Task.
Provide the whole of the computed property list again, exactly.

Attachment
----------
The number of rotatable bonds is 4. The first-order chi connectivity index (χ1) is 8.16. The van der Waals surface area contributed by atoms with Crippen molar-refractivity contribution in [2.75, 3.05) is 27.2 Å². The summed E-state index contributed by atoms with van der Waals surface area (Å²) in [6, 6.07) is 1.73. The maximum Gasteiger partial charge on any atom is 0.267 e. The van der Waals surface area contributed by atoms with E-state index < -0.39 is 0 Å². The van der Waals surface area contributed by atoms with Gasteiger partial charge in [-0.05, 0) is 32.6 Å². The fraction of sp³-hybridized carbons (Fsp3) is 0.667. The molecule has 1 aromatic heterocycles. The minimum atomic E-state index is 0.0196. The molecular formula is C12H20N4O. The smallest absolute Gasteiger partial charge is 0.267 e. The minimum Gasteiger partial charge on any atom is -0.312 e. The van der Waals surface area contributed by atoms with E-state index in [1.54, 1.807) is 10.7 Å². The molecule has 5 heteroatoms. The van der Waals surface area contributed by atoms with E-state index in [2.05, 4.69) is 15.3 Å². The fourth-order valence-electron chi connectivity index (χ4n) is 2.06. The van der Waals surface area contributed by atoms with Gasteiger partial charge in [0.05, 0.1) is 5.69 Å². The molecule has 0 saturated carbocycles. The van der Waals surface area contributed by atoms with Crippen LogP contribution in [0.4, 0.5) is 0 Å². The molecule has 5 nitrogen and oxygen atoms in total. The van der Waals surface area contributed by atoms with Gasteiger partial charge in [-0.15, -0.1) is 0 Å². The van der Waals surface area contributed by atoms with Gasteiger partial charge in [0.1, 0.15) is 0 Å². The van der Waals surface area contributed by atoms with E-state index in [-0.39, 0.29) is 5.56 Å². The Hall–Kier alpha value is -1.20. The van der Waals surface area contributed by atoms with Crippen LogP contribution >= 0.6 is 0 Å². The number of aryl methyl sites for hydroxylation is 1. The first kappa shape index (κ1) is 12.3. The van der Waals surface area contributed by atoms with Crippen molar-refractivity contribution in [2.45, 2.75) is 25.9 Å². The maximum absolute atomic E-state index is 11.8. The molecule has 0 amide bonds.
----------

The number of rotatable bonds is 4. The first-order chi connectivity index (χ1) is 8.16. The van der Waals surface area contributed by atoms with Crippen molar-refractivity contribution in [2.75, 3.05) is 27.2 Å². The summed E-state index contributed by atoms with van der Waals surface area (Å²) in [6, 6.07) is 1.73. The maximum Gasteiger partial charge on any atom is 0.267 e. The van der Waals surface area contributed by atoms with E-state index < -0.39 is 0 Å². The van der Waals surface area contributed by atoms with Gasteiger partial charge in [-0.05, 0) is 32.6 Å². The fraction of sp³-hybridized carbons (Fsp3) is 0.667. The molecule has 1 aromatic heterocycles. The minimum atomic E-state index is 0.0196. The molecular formula is C12H20N4O. The smallest absolute Gasteiger partial charge is 0.267 e. The minimum Gasteiger partial charge on any atom is -0.312 e. The van der Waals surface area contributed by atoms with E-state index in [1.54, 1.807) is 10.7 Å². The molecule has 5 heteroatoms. The van der Waals surface area contributed by atoms with E-state index in [2.05, 4.69) is 15.3 Å². The fourth-order valence-electron chi connectivity index (χ4n) is 2.06. The van der Waals surface area contributed by atoms with Gasteiger partial charge in [0.05, 0.1) is 5.69 Å². The molecule has 0 saturated carbocycles. The van der Waals surface area contributed by atoms with Crippen LogP contribution in [0.4, 0.5) is 0 Å². The molecule has 5 nitrogen and oxygen atoms in total. The van der Waals surface area contributed by atoms with Gasteiger partial charge in [-0.15, -0.1) is 0 Å². The van der Waals surface area contributed by atoms with Gasteiger partial charge in [0.1, 0.15) is 0 Å². The van der Waals surface area contributed by atoms with E-state index in [-0.39, 0.29) is 5.56 Å². The Hall–Kier alpha value is -1.20. The van der Waals surface area contributed by atoms with Crippen LogP contribution >= 0.6 is 0 Å². The number of aryl methyl sites for hydroxylation is 1. The first kappa shape index (κ1) is 12.3. The van der Waals surface area contributed by atoms with Crippen molar-refractivity contribution in [2.45, 2.75) is 25.9 Å². The maximum absolute atomic E-state index is 11.8. The molecule has 0 amide bonds.